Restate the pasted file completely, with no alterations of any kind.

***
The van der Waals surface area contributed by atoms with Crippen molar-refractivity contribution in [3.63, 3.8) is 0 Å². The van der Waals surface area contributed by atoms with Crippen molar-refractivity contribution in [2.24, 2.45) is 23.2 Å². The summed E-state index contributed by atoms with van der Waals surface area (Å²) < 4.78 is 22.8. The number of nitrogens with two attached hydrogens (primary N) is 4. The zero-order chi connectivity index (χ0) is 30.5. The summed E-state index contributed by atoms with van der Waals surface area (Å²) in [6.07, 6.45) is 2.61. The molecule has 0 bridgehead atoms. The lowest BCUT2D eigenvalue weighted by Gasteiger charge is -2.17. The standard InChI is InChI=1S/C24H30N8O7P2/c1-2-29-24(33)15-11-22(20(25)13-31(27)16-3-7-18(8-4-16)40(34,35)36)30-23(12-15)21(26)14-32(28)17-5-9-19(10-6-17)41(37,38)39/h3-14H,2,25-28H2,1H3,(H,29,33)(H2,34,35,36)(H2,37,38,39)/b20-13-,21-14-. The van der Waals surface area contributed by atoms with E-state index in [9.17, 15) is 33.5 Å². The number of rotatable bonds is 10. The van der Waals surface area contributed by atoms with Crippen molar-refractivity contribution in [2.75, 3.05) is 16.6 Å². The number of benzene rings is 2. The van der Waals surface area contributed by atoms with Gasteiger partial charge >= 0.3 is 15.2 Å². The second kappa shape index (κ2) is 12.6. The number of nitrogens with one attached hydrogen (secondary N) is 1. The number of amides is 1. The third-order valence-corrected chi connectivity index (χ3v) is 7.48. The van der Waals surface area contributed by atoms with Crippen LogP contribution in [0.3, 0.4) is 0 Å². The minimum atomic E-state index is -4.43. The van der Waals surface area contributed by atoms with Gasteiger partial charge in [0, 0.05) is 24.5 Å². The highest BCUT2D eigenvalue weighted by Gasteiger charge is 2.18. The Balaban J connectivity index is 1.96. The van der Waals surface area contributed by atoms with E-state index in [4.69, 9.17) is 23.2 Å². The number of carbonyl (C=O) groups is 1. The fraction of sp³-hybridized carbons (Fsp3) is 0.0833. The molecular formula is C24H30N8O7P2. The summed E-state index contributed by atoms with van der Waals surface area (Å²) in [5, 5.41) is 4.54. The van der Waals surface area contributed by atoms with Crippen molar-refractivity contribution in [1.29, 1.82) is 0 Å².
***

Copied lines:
The van der Waals surface area contributed by atoms with Crippen molar-refractivity contribution in [3.63, 3.8) is 0 Å². The van der Waals surface area contributed by atoms with Crippen molar-refractivity contribution in [2.24, 2.45) is 23.2 Å². The summed E-state index contributed by atoms with van der Waals surface area (Å²) < 4.78 is 22.8. The number of nitrogens with two attached hydrogens (primary N) is 4. The zero-order chi connectivity index (χ0) is 30.5. The summed E-state index contributed by atoms with van der Waals surface area (Å²) in [6.07, 6.45) is 2.61. The molecule has 0 bridgehead atoms. The lowest BCUT2D eigenvalue weighted by Gasteiger charge is -2.17. The standard InChI is InChI=1S/C24H30N8O7P2/c1-2-29-24(33)15-11-22(20(25)13-31(27)16-3-7-18(8-4-16)40(34,35)36)30-23(12-15)21(26)14-32(28)17-5-9-19(10-6-17)41(37,38)39/h3-14H,2,25-28H2,1H3,(H,29,33)(H2,34,35,36)(H2,37,38,39)/b20-13-,21-14-. The van der Waals surface area contributed by atoms with E-state index in [9.17, 15) is 33.5 Å². The number of rotatable bonds is 10. The van der Waals surface area contributed by atoms with Crippen molar-refractivity contribution in [2.75, 3.05) is 16.6 Å². The number of benzene rings is 2. The van der Waals surface area contributed by atoms with Gasteiger partial charge >= 0.3 is 15.2 Å². The second kappa shape index (κ2) is 12.6. The number of nitrogens with one attached hydrogen (secondary N) is 1. The number of amides is 1. The third-order valence-corrected chi connectivity index (χ3v) is 7.48. The van der Waals surface area contributed by atoms with Crippen LogP contribution in [0.3, 0.4) is 0 Å². The minimum atomic E-state index is -4.43. The van der Waals surface area contributed by atoms with Gasteiger partial charge in [0, 0.05) is 24.5 Å². The highest BCUT2D eigenvalue weighted by Gasteiger charge is 2.18. The Balaban J connectivity index is 1.96. The van der Waals surface area contributed by atoms with E-state index in [4.69, 9.17) is 23.2 Å². The number of carbonyl (C=O) groups is 1. The fraction of sp³-hybridized carbons (Fsp3) is 0.0833. The molecular formula is C24H30N8O7P2. The summed E-state index contributed by atoms with van der Waals surface area (Å²) in [5, 5.41) is 4.54. The van der Waals surface area contributed by atoms with Crippen molar-refractivity contribution in [1.29, 1.82) is 0 Å².